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Canadian Couple Lives on Their Own Floating Island

When most of us say we’re "going off the grid," it usually means we won’t have cell service for a few hours. For artists Catherine King and Wayne Adams, it’s meant living on a homemade island near Tofino, British Columbia for the last 24 years.

The couple—he is a carver and she is a retired ballerina, writer, and painter—began building the fortress in 1992 and have since constructed a house, dance floor, lighthouse, four greenhouses, and more. It was all done with a hand saw and hammer; as Wayne told Great Big Story in the video below: "I know every board and nail by name." The island is tied to the shore and Wayne estimates that it weighs about 500 tons.

The couple has dubbed the area "Freedom Cove," and their subsistence living involves catching fish, growing produce, and generating electricity with solar energy or, occasionally, a generator. They collect drinking water from a nearby waterfall or through rainwater, and they raised their two kids there.

To get to Freedom Cove, one has to travel by water, but you’re welcome to make the trek: Wayne and Catherine offer tours for inquiring minds.

Wayne told Great Big Story that he never gets seasick and, in fact, "When I go to town I get land sick." After seeing the amazing structure, we can understand why.

[h/t Digg]

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Courtesy of Sotheby's
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History
Found: A Rare Map of Australia, Created During the 17th Century
Courtesy of Sotheby's
Courtesy of Sotheby's

More than 40 years before Captain James Cook landed on Australia’s eastern coast in 1770, renowned Dutch cartographer Joan Blaeu created an early map of the Land Down Under. Using geographical information gleaned from Dutch navigator Abel Tasman in the 1640s, it was the first map to include the island state of Tasmania and name New Zealand, and the only one to call Australia “Nova Hollandia.”

Very few copies—if any—of the 1659 map, titled Archipelagus Orientalis (Eastern Archipelago), were thought to have survived. But in 2010, a printing was discovered in a Swedish attic. After being restored, the artifact is newly on display at the National Library of Australia, in the capital city of Canberra, according to news.com.au.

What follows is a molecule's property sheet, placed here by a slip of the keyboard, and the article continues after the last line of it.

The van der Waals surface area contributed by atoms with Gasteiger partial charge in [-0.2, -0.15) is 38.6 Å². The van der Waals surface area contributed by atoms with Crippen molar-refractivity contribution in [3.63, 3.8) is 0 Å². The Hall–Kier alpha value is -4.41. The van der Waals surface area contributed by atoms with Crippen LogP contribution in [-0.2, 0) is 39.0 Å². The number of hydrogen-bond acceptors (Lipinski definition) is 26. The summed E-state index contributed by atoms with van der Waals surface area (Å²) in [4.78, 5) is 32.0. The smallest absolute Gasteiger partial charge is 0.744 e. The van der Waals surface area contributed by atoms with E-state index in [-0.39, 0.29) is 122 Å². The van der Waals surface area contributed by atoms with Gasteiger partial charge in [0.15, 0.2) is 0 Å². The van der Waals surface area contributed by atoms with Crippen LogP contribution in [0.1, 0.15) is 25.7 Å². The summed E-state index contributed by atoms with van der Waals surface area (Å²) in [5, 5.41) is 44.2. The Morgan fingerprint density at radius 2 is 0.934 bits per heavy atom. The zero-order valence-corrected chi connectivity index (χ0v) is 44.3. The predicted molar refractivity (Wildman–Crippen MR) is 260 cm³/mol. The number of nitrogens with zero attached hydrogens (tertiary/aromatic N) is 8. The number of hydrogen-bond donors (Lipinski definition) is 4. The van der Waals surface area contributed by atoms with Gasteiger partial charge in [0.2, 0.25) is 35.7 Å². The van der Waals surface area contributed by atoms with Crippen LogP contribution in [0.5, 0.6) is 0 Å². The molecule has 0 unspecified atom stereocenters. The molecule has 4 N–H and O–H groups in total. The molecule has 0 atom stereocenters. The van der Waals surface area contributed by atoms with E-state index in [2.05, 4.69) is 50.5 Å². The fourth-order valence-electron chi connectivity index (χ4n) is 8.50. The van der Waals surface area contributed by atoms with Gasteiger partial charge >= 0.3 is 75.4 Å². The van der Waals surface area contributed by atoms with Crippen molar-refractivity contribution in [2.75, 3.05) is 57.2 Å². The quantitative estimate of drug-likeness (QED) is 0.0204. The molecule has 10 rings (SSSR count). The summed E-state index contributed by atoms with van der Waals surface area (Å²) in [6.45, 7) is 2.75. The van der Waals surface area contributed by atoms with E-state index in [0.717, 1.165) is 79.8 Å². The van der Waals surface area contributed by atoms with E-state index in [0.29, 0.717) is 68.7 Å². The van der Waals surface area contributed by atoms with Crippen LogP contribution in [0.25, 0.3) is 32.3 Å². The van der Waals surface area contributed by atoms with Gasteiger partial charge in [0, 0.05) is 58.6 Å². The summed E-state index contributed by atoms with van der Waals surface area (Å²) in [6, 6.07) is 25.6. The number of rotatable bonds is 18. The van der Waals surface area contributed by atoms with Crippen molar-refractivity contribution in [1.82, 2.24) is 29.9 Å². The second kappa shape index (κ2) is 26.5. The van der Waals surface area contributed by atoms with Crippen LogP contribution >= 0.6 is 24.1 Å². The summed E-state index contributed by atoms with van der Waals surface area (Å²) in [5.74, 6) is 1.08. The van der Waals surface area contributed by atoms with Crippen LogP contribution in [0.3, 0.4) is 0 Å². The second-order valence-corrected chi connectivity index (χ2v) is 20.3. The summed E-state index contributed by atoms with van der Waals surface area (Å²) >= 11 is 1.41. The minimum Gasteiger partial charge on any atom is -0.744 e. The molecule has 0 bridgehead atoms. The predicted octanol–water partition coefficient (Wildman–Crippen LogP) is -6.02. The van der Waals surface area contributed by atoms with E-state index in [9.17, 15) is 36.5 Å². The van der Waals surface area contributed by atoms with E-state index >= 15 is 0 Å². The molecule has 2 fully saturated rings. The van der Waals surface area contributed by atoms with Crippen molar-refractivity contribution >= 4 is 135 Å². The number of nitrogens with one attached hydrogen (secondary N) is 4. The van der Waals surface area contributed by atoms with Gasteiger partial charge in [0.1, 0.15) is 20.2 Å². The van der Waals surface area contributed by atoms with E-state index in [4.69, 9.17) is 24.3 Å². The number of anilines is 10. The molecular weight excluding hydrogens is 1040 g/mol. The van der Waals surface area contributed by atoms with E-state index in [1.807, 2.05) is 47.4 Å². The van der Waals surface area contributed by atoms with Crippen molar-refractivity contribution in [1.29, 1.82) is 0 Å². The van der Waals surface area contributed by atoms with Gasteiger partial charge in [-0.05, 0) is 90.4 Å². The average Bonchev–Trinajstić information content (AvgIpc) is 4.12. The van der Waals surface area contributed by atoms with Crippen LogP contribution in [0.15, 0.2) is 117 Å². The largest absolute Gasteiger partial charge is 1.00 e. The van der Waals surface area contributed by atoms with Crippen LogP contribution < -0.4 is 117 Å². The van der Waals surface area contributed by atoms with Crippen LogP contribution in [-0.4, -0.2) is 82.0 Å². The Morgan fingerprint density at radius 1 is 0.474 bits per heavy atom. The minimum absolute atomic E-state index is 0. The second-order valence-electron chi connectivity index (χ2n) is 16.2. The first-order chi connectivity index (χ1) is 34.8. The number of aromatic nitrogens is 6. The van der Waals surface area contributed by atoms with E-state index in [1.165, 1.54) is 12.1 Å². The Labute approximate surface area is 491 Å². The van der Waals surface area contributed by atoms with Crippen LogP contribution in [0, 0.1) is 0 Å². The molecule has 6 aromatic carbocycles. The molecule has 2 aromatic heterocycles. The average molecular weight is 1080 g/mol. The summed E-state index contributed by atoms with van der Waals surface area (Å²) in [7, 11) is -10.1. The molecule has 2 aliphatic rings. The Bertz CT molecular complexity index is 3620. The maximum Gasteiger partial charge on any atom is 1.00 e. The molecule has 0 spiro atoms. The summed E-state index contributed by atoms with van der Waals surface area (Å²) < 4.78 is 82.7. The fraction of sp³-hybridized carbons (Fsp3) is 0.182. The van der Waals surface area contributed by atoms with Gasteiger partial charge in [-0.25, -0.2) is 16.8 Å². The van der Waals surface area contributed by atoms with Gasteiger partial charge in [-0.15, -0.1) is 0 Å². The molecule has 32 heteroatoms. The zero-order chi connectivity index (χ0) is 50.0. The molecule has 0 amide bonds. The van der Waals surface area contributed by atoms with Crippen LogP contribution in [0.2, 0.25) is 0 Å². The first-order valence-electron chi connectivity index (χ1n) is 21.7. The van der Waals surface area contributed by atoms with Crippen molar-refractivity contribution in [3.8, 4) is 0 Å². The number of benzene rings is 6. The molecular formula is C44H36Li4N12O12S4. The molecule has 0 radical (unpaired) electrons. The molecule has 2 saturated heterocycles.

The seller’s identity has been kept under wraps, but it’s thought that the map belonged to an antiquarian bookseller who closed his or her business in the 1950s. For decades, the map sat amidst other papers and books until it was unearthed in 2010 and put up for auction.

The National Library acquired the 17th century wall map in 2013 for approximately $460,000. After a lengthy restoration process, it recently went on display in its Treasures Gallery, where it will hang until mid-2018.

As for other surviving copies of the map: a second version was discovered in a private Italian home and announced in May 2017, according to Australian Geographic. It ended up selling for more than $320,000.

[h/t news.com.au]

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iStock
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geography
What's the Difference Between a Lake and a Pond?
iStock
iStock

Around 71 percent of the Earth's surface is covered in water, which is why geographers have coined so many names to describe the forms it takes. But what’s the real difference between, say, a lake and a pond, a spring and an oasis, or a creek and an arroyo?

Vox gets granular with geography in the video below, explaining the subtle distinctions between everything from a bay (a part of an ocean, surrounded by water on three sides) to a barachois (a coastal lagoon, separated from the ocean by a sand bar). The five-minute explainer also provides maps and real-life examples, and describes how certain bodies of water got their names. (For example, the word geyser stems from geysa, meaning "to gush.")

Guess what? A geyser is also a type of spring. Learn more water-based trivia—and impress your nature-loving friends the next time you go camping—by watching the video below.

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